Electron microscopy, simulations provide atom-by-atom knowledge of doped graphene
A thread of research pursued in a pan-European collaboration lead by Aalto University Department of Applied Physics scientists has yielded prominent results for the electron microscopy of nitrogen-doped graphene and carbon nanotubes.
A paper published in ACS Nano provides a detailed atomistic description of the electron-beam-induced damage in these important structures by combining advanced computational methods with electron microscopy.
Toma Susi, postdoctoral researcher in Aalto University Department of Applied Physics, began studying the system in 2010 together with current University of Vienna researcher Jani Kotakoski.
"Our work began as a chance meeting during a workshop poster session. I had questions that Jani could answer by computational modeling. The collaboration eventually grew to include 11 authors from five European countries," recounts Susi.
Susi and his colleagues investigated how the energetic electron beams used in transmission electron microscopes affect carbon-based nanomaterials doped with nitrogen atoms.
The microscopes basically operate by the same principle as optical microscopes, but they use electron waves instead of light for the imaging. The materials are interesting because they have exciting prospects for nanoelectronics, metal-free electrocatalysis, and gas sensing.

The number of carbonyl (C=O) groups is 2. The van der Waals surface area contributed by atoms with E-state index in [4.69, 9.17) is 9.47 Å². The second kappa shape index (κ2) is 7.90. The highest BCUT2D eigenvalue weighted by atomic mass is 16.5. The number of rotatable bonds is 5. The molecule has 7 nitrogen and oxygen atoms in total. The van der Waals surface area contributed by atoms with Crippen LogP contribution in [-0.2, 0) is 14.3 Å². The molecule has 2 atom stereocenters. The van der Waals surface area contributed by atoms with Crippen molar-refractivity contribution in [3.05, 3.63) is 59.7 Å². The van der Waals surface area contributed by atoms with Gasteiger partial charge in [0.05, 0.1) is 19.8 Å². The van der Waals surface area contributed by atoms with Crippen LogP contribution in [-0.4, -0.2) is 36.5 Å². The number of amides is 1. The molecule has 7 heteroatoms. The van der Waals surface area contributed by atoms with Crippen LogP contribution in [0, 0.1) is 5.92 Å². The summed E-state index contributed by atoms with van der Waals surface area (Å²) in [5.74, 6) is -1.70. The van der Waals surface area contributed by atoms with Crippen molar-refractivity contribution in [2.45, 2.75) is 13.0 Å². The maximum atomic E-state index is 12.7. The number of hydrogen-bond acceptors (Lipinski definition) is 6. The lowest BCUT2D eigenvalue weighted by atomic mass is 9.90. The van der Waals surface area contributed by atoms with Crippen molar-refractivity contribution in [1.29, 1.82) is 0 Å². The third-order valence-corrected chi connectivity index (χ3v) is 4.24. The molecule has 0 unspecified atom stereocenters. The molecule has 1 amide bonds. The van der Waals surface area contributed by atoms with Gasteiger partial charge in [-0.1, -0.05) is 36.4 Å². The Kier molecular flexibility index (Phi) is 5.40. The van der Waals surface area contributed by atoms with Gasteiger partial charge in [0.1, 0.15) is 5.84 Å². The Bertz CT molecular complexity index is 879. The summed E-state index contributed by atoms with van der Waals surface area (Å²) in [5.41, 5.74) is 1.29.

The exact atomic bonding of the dopants greatly affects the resulting modification of host properties. Recent developments in instrumentation have enabled atom-by-atom analysis and even direct imaging of nitrogen sites in graphene. However, since electrons carry momentum, inelastic collisions can lead to the ejection of atoms from the target material, potentially leading to misidentification of the unmodified dopant structures.
"Most excitingly, we could directly image the ejection of carbon atoms next to the dopants and never the dopants themselves—exactly as the simulations predicted," explains Susi.
Besides providing an improved understanding of the irradiation stability of these structures, the results show that structural changes cannot be neglected in characterization using high-energy electrons. This notion will increase in importance as the devices become more powerful.
Source: Aalto University